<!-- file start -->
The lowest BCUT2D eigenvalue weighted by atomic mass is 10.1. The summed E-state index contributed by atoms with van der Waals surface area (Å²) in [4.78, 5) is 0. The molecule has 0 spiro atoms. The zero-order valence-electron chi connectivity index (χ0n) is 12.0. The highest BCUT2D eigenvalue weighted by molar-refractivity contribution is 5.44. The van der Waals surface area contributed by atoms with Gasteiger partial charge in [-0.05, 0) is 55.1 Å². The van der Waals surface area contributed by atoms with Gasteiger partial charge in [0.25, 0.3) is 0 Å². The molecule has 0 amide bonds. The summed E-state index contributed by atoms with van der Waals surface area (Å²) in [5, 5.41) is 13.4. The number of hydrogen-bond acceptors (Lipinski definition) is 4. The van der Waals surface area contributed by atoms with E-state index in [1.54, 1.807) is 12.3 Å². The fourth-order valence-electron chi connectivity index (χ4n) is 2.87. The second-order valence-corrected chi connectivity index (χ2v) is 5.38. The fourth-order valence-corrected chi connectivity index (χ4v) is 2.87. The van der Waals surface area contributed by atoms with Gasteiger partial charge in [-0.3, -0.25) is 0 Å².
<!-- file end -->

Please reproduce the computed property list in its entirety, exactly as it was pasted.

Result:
The lowest BCUT2D eigenvalue weighted by atomic mass is 10.1. The summed E-state index contributed by atoms with van der Waals surface area (Å²) in [4.78, 5) is 0. The molecule has 0 spiro atoms. The zero-order valence-electron chi connectivity index (χ0n) is 12.0. The highest BCUT2D eigenvalue weighted by molar-refractivity contribution is 5.44. The van der Waals surface area contributed by atoms with Gasteiger partial charge in [-0.05, 0) is 55.1 Å². The van der Waals surface area contributed by atoms with Gasteiger partial charge in [0.25, 0.3) is 0 Å². The molecule has 0 amide bonds. The summed E-state index contributed by atoms with van der Waals surface area (Å²) in [5, 5.41) is 13.4. The number of hydrogen-bond acceptors (Lipinski definition) is 4. The van der Waals surface area contributed by atoms with E-state index in [1.54, 1.807) is 12.3 Å². The fourth-order valence-electron chi connectivity index (χ4n) is 2.87. The second-order valence-corrected chi connectivity index (χ2v) is 5.38. The fourth-order valence-corrected chi connectivity index (χ4v) is 2.87. The van der Waals surface area contributed by atoms with Gasteiger partial charge in [-0.3, -0.25) is 0 Å².